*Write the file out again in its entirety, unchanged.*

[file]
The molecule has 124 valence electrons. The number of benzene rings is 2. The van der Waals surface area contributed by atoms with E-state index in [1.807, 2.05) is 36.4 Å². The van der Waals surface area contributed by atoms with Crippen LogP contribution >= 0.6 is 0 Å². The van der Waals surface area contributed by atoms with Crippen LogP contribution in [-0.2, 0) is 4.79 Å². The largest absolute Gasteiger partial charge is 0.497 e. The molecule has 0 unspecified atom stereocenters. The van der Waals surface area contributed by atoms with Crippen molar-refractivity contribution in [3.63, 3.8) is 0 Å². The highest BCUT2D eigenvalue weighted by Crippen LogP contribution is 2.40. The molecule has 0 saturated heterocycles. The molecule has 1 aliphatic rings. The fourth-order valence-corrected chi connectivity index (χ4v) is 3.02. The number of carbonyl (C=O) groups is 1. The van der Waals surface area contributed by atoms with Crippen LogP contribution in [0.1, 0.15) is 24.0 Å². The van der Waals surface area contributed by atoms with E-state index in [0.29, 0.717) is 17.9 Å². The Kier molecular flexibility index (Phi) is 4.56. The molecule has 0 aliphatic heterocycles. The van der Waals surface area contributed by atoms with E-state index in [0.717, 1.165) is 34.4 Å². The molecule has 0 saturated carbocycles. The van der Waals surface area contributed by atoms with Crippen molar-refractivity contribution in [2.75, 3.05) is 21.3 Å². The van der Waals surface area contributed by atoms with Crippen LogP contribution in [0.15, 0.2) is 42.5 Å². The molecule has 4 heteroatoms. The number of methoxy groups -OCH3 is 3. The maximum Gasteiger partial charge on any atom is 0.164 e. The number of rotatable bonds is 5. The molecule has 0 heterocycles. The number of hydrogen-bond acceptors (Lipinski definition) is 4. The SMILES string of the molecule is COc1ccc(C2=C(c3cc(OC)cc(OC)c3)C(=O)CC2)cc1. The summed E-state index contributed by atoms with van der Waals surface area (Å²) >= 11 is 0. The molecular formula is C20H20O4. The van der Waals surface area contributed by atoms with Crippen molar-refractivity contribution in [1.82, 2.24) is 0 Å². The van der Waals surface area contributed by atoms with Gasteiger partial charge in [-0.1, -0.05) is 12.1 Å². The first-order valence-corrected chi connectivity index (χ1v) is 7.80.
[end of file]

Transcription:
The molecule has 124 valence electrons. The number of benzene rings is 2. The van der Waals surface area contributed by atoms with E-state index in [1.807, 2.05) is 36.4 Å². The van der Waals surface area contributed by atoms with Crippen LogP contribution >= 0.6 is 0 Å². The van der Waals surface area contributed by atoms with Crippen LogP contribution in [-0.2, 0) is 4.79 Å². The largest absolute Gasteiger partial charge is 0.497 e. The molecule has 0 unspecified atom stereocenters. The van der Waals surface area contributed by atoms with Crippen molar-refractivity contribution in [3.63, 3.8) is 0 Å². The highest BCUT2D eigenvalue weighted by Crippen LogP contribution is 2.40. The molecule has 0 saturated heterocycles. The molecule has 1 aliphatic rings. The fourth-order valence-corrected chi connectivity index (χ4v) is 3.02. The number of carbonyl (C=O) groups is 1. The van der Waals surface area contributed by atoms with Crippen LogP contribution in [0.1, 0.15) is 24.0 Å². The van der Waals surface area contributed by atoms with E-state index in [0.29, 0.717) is 17.9 Å². The Kier molecular flexibility index (Phi) is 4.56. The molecule has 0 aliphatic heterocycles. The van der Waals surface area contributed by atoms with E-state index in [0.717, 1.165) is 34.4 Å². The molecule has 0 saturated carbocycles. The van der Waals surface area contributed by atoms with Crippen molar-refractivity contribution in [2.75, 3.05) is 21.3 Å². The van der Waals surface area contributed by atoms with Crippen LogP contribution in [0.15, 0.2) is 42.5 Å². The molecule has 4 heteroatoms. The number of methoxy groups -OCH3 is 3. The maximum Gasteiger partial charge on any atom is 0.164 e. The number of rotatable bonds is 5. The molecule has 0 heterocycles. The number of hydrogen-bond acceptors (Lipinski definition) is 4. The SMILES string of the molecule is COc1ccc(C2=C(c3cc(OC)cc(OC)c3)C(=O)CC2)cc1. The summed E-state index contributed by atoms with van der Waals surface area (Å²) >= 11 is 0. The molecular formula is C20H20O4. The van der Waals surface area contributed by atoms with Crippen molar-refractivity contribution in [1.82, 2.24) is 0 Å². The van der Waals surface area contributed by atoms with Gasteiger partial charge in [-0.1, -0.05) is 12.1 Å². The first-order valence-corrected chi connectivity index (χ1v) is 7.80.